Every July, a bunch of like-minded keen foodies head to Deb and John’s place on the outskirts of Ballarat. The weekend involves good food, great wine and over 100kg of pork. It all started back in 2014, when Deb, Tania, Cindy and I went to the Agrarian Kitchen in Tasmania to a 2-day charcuterie course during a particularly chilly winter. We came back home, totally inspired, and keen to put what we had learned into practice. Armed with the names of several books that Rodney had recommended, we made a pledge to have our own salumi-making weekend the following year at Deb’s house in country Victoria. Then, as often happens, we sort of forgot about it during the heat of summer, and the busy-ness of life, but as winter 2015 approached, group emails started circulating and a date was arranged for July. The first year we were worried that everything we made would grow the dreaded black mould, so we used curing salt (nitrate) in everything and made about 18 different types of cured meats (ok, I might be exaggerating but there were a lot). The following year we plucked up courage to try some nitrate-free salami, and made very few products, trying to make those few very well. We were inconsistent in how much fat we removed from the lean meats, so ended up adding too much fat, used a mix that wasn’t cold enough and the sopressa was a minor disaster (tasty but too fatty). The other meats worked well though, in particular the plain salami, chorizo and the pancetta. This year we put the lessons learnt from the previous year into practice, working quickly and again expanded the number of products; it was our best salami-making weekend yet.
Deb has a fabulous set up at her house, with a covered annex which has been fitted out with a long purpose-built bench and a series of fridges. It is cool enough for the cured meats and warm enough for us to spend a day and a half there, albeit wearing beanies and thermals, working on the preparation needed to make the salumi. Deb ordered two smaller pigs through her local butcher, so there was 140kg of meat. There is something very special about preparing your own salumi, knowing exactly where it is from, how it is made and taking on the responsibility of using as much of the animal as possible. It is also traditional in many cultures, Italian being one of them, and I love being part of an experience that was so important for my forebears, as it provided them with all the meat they would use for the year.
So what did we make? After dinner on Friday night, we had a round-table discussion accompanied by a selection of leftover meats from the previous year. We decided not to attempt prosciutto (which requires careful preparation and needs more love and time than the other products), but opted for pancetta (cured pork belly, flat and rolled), capocollo (cured pork neck), cured lardo (the fatty part of the belly, skin attached), lonza (lean pork loin), four types of salami (plain salami, recipe from the River Cottage; garlic-heavy Tuscan salami; spicy sopressa laced with Attilio’s red pepper hot sauce; and a Spanish sobrasada with a lot of paprika), three types of chorizo (Spanish; Morçon and the mysteriously called CC chorizo) and cotechino (which requires no curing but uses the skin, boiled down and scraped of fat). We even tried cooking down the left-over fat to make strutto (lard used for cooking), the pot merrily bubbling away on the front porch of the house. We didn’t work out what to do with the trotters, but I am sure Deb and John will put them to good use.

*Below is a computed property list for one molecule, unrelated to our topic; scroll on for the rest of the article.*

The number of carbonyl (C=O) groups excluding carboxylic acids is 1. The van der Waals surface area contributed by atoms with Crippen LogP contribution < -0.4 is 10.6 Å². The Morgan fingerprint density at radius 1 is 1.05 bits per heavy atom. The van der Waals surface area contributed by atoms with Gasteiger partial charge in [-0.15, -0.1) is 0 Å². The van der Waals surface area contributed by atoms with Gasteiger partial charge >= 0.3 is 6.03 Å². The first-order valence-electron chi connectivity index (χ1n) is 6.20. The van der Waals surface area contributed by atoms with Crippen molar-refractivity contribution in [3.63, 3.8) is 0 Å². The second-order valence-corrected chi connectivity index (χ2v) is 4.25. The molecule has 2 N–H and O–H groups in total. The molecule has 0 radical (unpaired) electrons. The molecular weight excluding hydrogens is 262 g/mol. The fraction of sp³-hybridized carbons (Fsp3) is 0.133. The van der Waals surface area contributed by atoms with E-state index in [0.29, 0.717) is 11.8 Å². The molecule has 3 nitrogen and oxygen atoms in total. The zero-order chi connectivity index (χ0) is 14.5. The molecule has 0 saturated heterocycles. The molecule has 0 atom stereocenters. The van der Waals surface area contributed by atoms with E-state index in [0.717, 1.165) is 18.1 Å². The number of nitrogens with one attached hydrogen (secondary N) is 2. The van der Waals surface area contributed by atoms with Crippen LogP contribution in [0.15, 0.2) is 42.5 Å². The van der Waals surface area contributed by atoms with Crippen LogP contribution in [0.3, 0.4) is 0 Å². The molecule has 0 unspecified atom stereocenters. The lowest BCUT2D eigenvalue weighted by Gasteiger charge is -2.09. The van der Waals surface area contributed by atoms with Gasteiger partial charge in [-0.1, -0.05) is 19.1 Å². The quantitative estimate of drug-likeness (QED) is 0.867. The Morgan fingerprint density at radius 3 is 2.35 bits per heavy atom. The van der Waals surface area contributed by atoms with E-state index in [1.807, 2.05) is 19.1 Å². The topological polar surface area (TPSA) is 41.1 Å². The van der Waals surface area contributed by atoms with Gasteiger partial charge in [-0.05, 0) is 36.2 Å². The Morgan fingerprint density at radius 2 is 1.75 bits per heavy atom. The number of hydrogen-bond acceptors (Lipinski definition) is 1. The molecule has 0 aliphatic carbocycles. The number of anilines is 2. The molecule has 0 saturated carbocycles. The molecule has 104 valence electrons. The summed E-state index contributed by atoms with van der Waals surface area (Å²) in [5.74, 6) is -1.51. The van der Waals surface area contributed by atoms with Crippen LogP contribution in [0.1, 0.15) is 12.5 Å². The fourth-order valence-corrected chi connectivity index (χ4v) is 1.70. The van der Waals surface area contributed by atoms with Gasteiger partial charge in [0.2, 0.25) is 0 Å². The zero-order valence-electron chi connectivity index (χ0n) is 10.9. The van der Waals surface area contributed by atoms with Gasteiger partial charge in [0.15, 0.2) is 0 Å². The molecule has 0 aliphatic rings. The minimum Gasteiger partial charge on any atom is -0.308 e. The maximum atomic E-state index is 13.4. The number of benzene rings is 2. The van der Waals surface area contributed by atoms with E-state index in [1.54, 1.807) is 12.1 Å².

We took on various roles and tasks over the weekend, taking turns when needed: Gaylene and Michael were the spice masters; Cindy was the scout, managing to buy most Ballarat supermarkets out of salt as well as taking on the slightly gruesome task of washing out the natural casings; Roz was the master of the hand-cranked machine that belonged to her father; Barb, Sue, Tania, Gina, Mick, Ali, Mark and Deb alternated on tasks in the prep room, from chopping, sorting, mixing, stuffing to tying, labelling and hanging. And then there was the continual cleaning, washing and planning. I occasionally took photos as well as prep room tasks and during the last hour worked out the video function of my new camera, so took a few slightly wonky videos.
The labours of salumi-making were punctuated by meals and wine breaks, prepared by teams of participants. We managed to fit in breakfast, morning tea, lunch, aperitivo and dinner on the Saturday with Michael periodically arriving in the prep room armed with a bottle of wine (such as US pinot grigio or DOCG Prosecco) and several long stem glasses. We are building up a register of recipes we share over our “piggy” weekends – and who knows, it might become a recipe collection book in a couple of years! We also made the time to spot Deb’s chickens, that roam around the property during the day and have a quick stroll in the vegetable garden.
While we wait for the products from the weekend to cure under Deb and John’s watchful eyes, we will be planning our 2018 weekend in July. Gaylene ran an info session and demo on making vinegar on the Sunday which everyone loved. There was talk of Barb demonstrating cheese-making next year and of extending the weekend to fit it all in. I am rather keen on finding out about Deb’s colourful preserved fruit (which is stored in the room off the annex where our salumi will be spending the next few months). Who knows what next year will bring, but I very much look forward to spending it with this lovely bunch of generous and enthusiastic foodies. Thanks especially to our hosts for opening their doors to us every year.